Thursday, April 15, 2010

Hauling Number Five For The Cherry

Number and quantity aren't the same. You can have exactly one or two or 96 apples, but you can't have exactly a bushel.

Spring has hit the Minneapple, and my first project is to build a little berm around the cherry tree so that rain will soak into the ground and we'll have to irrigate less (or never). Two things mean we have to irrigate now, the dense mat of roots in turf, and the way the rain drains down the bank to the sidewalk. I think these show in the picture. I'll remove the turf inside the berm, and replace it with deeply rooted native plants. Between the berm and the roots, I'll hang onto more of whatever water hits my ground, and keep it out of the storm sewer, too.

Minnesota is right on two lines; go east and it gets wet, go west and it gets dry. North is cold, and south is warm. You can see the temperature difference in the suburban vegetation, but you have to go to the western part of the state to find plants that are adapted to a drier climate. I'm betting on climate change making my urban homestead drier. Even if it doesn't happen that way, I'm betting on an economy that makes irrigating with city water impractical (duh!).

Monday, I hauled a (cubic) yard of number five dirt, across with two twenty-five-gallon plastic tubs in the back of our seventeen year-old sub-compact Mazda. Call me Mad Max.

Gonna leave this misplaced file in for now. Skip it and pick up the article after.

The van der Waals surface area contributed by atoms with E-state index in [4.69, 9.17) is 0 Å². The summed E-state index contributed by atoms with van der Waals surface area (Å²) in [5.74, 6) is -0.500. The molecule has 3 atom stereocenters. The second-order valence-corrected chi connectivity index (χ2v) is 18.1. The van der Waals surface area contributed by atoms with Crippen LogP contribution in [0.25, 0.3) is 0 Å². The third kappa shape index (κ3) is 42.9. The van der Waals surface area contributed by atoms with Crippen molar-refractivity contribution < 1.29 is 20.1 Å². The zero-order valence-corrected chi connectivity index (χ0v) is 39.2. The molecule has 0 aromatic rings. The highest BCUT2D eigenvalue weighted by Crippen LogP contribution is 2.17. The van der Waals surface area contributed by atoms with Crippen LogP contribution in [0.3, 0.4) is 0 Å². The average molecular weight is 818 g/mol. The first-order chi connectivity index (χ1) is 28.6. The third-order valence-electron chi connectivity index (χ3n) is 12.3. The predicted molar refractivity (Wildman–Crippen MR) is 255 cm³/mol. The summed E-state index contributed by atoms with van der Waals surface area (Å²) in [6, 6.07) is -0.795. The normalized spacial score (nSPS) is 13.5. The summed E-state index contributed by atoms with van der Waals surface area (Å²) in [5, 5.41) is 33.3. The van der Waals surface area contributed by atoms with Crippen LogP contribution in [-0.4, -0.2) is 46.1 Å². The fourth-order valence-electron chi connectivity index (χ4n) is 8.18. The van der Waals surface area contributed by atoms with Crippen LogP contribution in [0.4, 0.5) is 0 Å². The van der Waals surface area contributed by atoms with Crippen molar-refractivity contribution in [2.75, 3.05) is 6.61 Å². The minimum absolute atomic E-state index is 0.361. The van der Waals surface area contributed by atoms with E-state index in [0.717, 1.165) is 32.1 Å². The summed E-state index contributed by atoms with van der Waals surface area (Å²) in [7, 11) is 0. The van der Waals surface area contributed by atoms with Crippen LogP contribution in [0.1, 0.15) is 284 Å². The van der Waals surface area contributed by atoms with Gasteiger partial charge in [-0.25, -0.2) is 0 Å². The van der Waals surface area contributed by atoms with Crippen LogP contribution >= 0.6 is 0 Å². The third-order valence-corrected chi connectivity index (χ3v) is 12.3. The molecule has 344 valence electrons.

There are 46, 656 cubic inches in a yard. There are 231 in a gallon. That works out to within a quarter cup of 202 gallons in a yard. I wrote off the last two gallons, and made four trips. It's interesting that I was measuring so precisely. Given my tools, I couldn't do otherwise, but the guys at the yard were pretty loose. A yard is two buckets on the little Bobcat end-loader they were using. Since I could only take a quarter yard at a time, they dug out half a bucket whenever they saw me. Twice it was too generous, twice it was stingy. The last time, I figured I wanted as much as I could get, and they let me top off my bins.

It cost forty-two bucks plus tax, and I put forty-two city miles on the car. "Back of the envelope calculation,"based on the yard boss's guess that five gallons weighed sixty pounds, I flung 48 hundred pounds of dirt (between loading and unloading) one shovel at a time, plus wheelbarrow work unloading. Didn't make me stiff, which made me feel like a hot dog.

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